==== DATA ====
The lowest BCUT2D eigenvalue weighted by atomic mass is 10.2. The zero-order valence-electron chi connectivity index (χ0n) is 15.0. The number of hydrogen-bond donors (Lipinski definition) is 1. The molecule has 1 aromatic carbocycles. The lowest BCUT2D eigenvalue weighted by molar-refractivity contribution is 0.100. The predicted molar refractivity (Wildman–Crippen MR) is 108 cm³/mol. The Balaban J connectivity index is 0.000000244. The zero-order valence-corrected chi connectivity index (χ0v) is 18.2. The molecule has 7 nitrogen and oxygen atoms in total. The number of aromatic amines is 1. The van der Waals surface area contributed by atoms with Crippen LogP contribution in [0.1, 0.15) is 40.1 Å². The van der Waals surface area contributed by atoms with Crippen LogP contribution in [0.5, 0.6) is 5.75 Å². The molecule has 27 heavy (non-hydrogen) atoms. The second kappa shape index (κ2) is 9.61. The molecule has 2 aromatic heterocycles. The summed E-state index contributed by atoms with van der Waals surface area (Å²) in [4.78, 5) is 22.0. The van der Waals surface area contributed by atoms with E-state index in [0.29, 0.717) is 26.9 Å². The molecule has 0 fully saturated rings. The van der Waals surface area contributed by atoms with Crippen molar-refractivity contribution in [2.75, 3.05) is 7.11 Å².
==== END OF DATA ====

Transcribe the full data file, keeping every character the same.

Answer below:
The lowest BCUT2D eigenvalue weighted by atomic mass is 10.2. The zero-order valence-electron chi connectivity index (χ0n) is 15.0. The number of hydrogen-bond donors (Lipinski definition) is 1. The molecule has 1 aromatic carbocycles. The lowest BCUT2D eigenvalue weighted by molar-refractivity contribution is 0.100. The predicted molar refractivity (Wildman–Crippen MR) is 108 cm³/mol. The Balaban J connectivity index is 0.000000244. The zero-order valence-corrected chi connectivity index (χ0v) is 18.2. The molecule has 7 nitrogen and oxygen atoms in total. The number of aromatic amines is 1. The van der Waals surface area contributed by atoms with Crippen LogP contribution in [0.1, 0.15) is 40.1 Å². The van der Waals surface area contributed by atoms with Crippen LogP contribution in [0.5, 0.6) is 5.75 Å². The molecule has 27 heavy (non-hydrogen) atoms. The second kappa shape index (κ2) is 9.61. The molecule has 2 aromatic heterocycles. The summed E-state index contributed by atoms with van der Waals surface area (Å²) in [4.78, 5) is 22.0. The van der Waals surface area contributed by atoms with E-state index in [0.29, 0.717) is 26.9 Å². The molecule has 0 fully saturated rings. The van der Waals surface area contributed by atoms with Crippen molar-refractivity contribution in [2.75, 3.05) is 7.11 Å².